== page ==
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on 1 December 1999
A classic page-turner!! The story of the stereotypical colonialist 'plucky young lad' out to make his fortune in Africa. Unsurprisingly, he gets tangled up in the midst of an African tribal uprising. While perhaps propagandist at one time, somehow the stereotypical colonialism from the turn of the century doesn't really strike the reader. What does is the fast paced, 'Boy's Own' narrative of one person's heroic adventures. A great adventure story to take you away for an afternoon to a world that now seems far removed from this one. A time to remember adolescent dreams of glory in far-off lands.
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on 12 August 2008
Having read Buchan's '39 Steps' many years ago I thought it was time I re-acquainted myself with this master of the short thiller/adventure.

I wasn't disappointed ! A thoroughly enjoyable read, the somewhat anachronistic language highlights the changes in society's attitudes towards race since it was written but in no way detract from the book's charm.

Buchan's crisp and fast moving prose make this a real page turner !
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on 25 August 2016
I write here to warn you, not of the content of this wonderful adventure story which I have read and re-read in the 50-odd years since first I encountered it but rather to warn you away from this version. Prester John was written at a time when vocabulary was not constrained by political correctness and indeed, when words now found offensive were not then found to be so. On about the second page of the book, one of the main characters is vaguely introduced and being a black man, he is described by one of the small boys of the story using the "n" word. (I can't actually use the word here because Amazon have algorithms that will spot anything vaguely offensive).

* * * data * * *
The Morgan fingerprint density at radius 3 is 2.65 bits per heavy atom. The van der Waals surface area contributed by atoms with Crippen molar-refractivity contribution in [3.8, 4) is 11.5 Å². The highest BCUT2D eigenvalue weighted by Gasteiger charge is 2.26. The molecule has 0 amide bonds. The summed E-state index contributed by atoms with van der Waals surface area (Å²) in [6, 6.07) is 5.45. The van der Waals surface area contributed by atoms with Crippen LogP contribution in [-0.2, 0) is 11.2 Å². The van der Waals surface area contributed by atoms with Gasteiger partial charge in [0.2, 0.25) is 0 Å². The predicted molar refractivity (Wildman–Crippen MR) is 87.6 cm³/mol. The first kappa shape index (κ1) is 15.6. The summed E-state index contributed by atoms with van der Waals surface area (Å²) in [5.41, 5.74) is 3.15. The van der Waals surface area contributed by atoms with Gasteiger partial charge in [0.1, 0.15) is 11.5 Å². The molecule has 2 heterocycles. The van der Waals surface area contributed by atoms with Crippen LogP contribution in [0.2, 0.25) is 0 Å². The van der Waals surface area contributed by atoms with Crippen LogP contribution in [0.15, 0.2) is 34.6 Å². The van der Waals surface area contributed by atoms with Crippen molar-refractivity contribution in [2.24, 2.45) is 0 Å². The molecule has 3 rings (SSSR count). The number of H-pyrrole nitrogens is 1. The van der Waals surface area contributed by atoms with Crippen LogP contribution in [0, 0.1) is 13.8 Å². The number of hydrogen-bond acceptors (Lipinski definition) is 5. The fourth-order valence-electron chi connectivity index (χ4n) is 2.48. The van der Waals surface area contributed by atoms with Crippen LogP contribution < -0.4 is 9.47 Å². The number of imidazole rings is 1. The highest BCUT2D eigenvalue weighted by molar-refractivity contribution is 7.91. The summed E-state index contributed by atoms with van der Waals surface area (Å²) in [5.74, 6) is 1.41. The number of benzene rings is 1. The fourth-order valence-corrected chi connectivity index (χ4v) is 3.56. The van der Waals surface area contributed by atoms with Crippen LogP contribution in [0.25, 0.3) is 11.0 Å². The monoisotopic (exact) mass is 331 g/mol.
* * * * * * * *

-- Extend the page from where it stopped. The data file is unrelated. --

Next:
In those days, when Buchan wrote this book, the "n" word was the vernacular in most of Britain used to describe black people and indeed my grandmother used the word without shame or without any particular undertow of racism simply to describe black people. When I say 'without any particular undertow of racism', I mean that the expression was no more derogatory than any other word used to describe certain foreigners. "Frogs" might be a good example: not very flattering but nevertheless not particularly racist either, just a word used to describe foreign people, all of whom, back then, were viewed with a certain amount of suspicion.
Of course, in recent years the "n" word has come, largely by its use in the southern states of America, to acquire a distinct and deliberately racist measure and should rightly be avoided. But are we now to have ALL of our classic literature edited so that it contains nothing that might be wildly construed as being offensive to somebody somewhere? Is The Merchant of Venice to be wholly rewritten because certain passages speak in a less than flattering manner of Jews? We could be left with no original text that hasn't been expunged of anything that in a panic the PC elite presume to be offensive to somebody somewhere. Civilisation will become like Nazi Germany or Soviet Russia where we are allowed to read only those words that the elite find to their liking.